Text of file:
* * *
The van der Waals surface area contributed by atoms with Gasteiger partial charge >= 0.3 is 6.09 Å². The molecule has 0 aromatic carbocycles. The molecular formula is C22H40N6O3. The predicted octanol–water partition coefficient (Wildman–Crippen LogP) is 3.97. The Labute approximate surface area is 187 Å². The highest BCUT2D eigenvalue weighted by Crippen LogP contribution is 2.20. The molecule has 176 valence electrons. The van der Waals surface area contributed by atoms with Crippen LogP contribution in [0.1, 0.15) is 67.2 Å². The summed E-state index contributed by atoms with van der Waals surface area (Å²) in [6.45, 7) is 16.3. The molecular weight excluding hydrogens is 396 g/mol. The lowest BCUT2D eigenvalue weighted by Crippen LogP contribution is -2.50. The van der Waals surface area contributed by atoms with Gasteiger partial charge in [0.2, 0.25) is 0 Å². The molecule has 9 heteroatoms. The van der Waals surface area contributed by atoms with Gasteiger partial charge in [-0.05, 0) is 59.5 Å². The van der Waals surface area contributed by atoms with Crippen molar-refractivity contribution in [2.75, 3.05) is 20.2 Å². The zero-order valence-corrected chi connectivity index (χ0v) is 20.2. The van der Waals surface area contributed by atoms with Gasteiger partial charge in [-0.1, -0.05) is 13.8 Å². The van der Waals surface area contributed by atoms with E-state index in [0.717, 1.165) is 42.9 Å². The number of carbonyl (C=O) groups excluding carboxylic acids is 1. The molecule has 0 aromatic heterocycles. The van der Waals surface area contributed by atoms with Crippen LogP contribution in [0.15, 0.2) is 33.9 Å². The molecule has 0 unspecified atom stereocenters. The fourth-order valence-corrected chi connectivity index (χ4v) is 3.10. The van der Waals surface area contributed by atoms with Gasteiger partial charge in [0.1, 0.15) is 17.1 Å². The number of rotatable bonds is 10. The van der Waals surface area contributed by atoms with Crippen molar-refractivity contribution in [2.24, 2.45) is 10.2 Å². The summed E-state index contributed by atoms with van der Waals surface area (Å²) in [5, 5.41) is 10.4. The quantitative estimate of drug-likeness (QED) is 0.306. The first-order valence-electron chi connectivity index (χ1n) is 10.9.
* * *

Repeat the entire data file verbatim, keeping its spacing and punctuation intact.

The van der Waals surface area contributed by atoms with Gasteiger partial charge >= 0.3 is 6.09 Å². The molecule has 0 aromatic carbocycles. The molecular formula is C22H40N6O3. The predicted octanol–water partition coefficient (Wildman–Crippen LogP) is 3.97. The Labute approximate surface area is 187 Å². The highest BCUT2D eigenvalue weighted by Crippen LogP contribution is 2.20. The molecule has 176 valence electrons. The van der Waals surface area contributed by atoms with Crippen LogP contribution in [0.1, 0.15) is 67.2 Å². The summed E-state index contributed by atoms with van der Waals surface area (Å²) in [6.45, 7) is 16.3. The molecular weight excluding hydrogens is 396 g/mol. The lowest BCUT2D eigenvalue weighted by Crippen LogP contribution is -2.50. The van der Waals surface area contributed by atoms with Gasteiger partial charge in [0.2, 0.25) is 0 Å². The molecule has 9 heteroatoms. The van der Waals surface area contributed by atoms with Gasteiger partial charge in [-0.05, 0) is 59.5 Å². The van der Waals surface area contributed by atoms with Crippen molar-refractivity contribution in [2.75, 3.05) is 20.2 Å². The zero-order valence-corrected chi connectivity index (χ0v) is 20.2. The van der Waals surface area contributed by atoms with Gasteiger partial charge in [-0.1, -0.05) is 13.8 Å². The van der Waals surface area contributed by atoms with E-state index in [0.717, 1.165) is 42.9 Å². The number of carbonyl (C=O) groups excluding carboxylic acids is 1. The molecule has 0 aromatic heterocycles. The van der Waals surface area contributed by atoms with Crippen LogP contribution in [0.15, 0.2) is 33.9 Å². The molecule has 0 unspecified atom stereocenters. The fourth-order valence-corrected chi connectivity index (χ4v) is 3.10. The van der Waals surface area contributed by atoms with Gasteiger partial charge in [0.1, 0.15) is 17.1 Å². The number of rotatable bonds is 10. The van der Waals surface area contributed by atoms with Crippen molar-refractivity contribution in [2.24, 2.45) is 10.2 Å². The summed E-state index contributed by atoms with van der Waals surface area (Å²) in [5, 5.41) is 10.4. The quantitative estimate of drug-likeness (QED) is 0.306. The first-order valence-electron chi connectivity index (χ1n) is 10.9.